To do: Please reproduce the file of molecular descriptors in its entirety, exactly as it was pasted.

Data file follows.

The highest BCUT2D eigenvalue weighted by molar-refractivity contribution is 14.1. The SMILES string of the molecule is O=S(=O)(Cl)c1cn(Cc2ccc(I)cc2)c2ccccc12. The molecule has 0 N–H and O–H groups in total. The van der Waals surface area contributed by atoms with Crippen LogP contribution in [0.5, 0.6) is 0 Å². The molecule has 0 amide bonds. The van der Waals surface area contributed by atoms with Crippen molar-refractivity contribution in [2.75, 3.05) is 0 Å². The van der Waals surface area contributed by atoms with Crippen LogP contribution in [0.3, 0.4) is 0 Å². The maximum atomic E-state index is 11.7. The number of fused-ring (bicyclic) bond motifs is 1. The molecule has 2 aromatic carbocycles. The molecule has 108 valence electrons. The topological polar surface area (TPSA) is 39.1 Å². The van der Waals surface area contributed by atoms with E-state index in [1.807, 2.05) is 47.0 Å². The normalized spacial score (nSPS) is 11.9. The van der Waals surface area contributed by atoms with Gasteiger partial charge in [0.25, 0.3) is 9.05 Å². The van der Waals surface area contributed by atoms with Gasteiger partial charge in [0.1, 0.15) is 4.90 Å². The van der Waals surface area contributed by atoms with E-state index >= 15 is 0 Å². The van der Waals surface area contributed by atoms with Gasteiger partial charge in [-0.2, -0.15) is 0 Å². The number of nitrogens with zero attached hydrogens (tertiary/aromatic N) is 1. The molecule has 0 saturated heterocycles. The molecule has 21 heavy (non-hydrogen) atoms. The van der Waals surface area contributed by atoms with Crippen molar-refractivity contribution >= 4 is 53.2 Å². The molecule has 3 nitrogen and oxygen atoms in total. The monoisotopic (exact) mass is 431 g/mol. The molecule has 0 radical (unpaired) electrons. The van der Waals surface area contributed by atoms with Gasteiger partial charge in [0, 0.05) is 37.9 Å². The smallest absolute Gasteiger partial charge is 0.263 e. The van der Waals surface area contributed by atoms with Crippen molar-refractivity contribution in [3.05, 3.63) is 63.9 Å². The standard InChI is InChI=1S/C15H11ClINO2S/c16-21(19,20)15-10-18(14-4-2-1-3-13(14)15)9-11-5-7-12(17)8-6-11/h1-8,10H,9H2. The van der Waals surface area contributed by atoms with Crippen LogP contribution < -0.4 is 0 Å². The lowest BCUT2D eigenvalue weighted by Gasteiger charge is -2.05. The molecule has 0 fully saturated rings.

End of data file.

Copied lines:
The highest BCUT2D eigenvalue weighted by molar-refractivity contribution is 14.1. The SMILES string of the molecule is O=S(=O)(Cl)c1cn(Cc2ccc(I)cc2)c2ccccc12. The molecule has 0 N–H and O–H groups in total. The van der Waals surface area contributed by atoms with Crippen LogP contribution in [0.5, 0.6) is 0 Å². The molecule has 0 amide bonds. The van der Waals surface area contributed by atoms with Crippen molar-refractivity contribution in [2.75, 3.05) is 0 Å². The van der Waals surface area contributed by atoms with Crippen LogP contribution in [0.3, 0.4) is 0 Å². The maximum atomic E-state index is 11.7. The number of fused-ring (bicyclic) bond motifs is 1. The molecule has 2 aromatic carbocycles. The molecule has 108 valence electrons. The topological polar surface area (TPSA) is 39.1 Å². The van der Waals surface area contributed by atoms with E-state index in [1.807, 2.05) is 47.0 Å². The normalized spacial score (nSPS) is 11.9. The van der Waals surface area contributed by atoms with Gasteiger partial charge in [0.25, 0.3) is 9.05 Å². The van der Waals surface area contributed by atoms with Gasteiger partial charge in [0.1, 0.15) is 4.90 Å². The van der Waals surface area contributed by atoms with E-state index >= 15 is 0 Å². The van der Waals surface area contributed by atoms with Gasteiger partial charge in [-0.2, -0.15) is 0 Å². The number of nitrogens with zero attached hydrogens (tertiary/aromatic N) is 1. The molecule has 0 saturated heterocycles. The molecule has 21 heavy (non-hydrogen) atoms. The van der Waals surface area contributed by atoms with Crippen molar-refractivity contribution >= 4 is 53.2 Å². The molecule has 3 nitrogen and oxygen atoms in total. The monoisotopic (exact) mass is 431 g/mol. The molecule has 0 radical (unpaired) electrons. The van der Waals surface area contributed by atoms with Gasteiger partial charge in [0, 0.05) is 37.9 Å². The smallest absolute Gasteiger partial charge is 0.263 e. The van der Waals surface area contributed by atoms with Crippen molar-refractivity contribution in [3.05, 3.63) is 63.9 Å². The standard InChI is InChI=1S/C15H11ClINO2S/c16-21(19,20)15-10-18(14-4-2-1-3-13(14)15)9-11-5-7-12(17)8-6-11/h1-8,10H,9H2. The van der Waals surface area contributed by atoms with Crippen LogP contribution < -0.4 is 0 Å². The lowest BCUT2D eigenvalue weighted by Gasteiger charge is -2.05. The molecule has 0 fully saturated rings.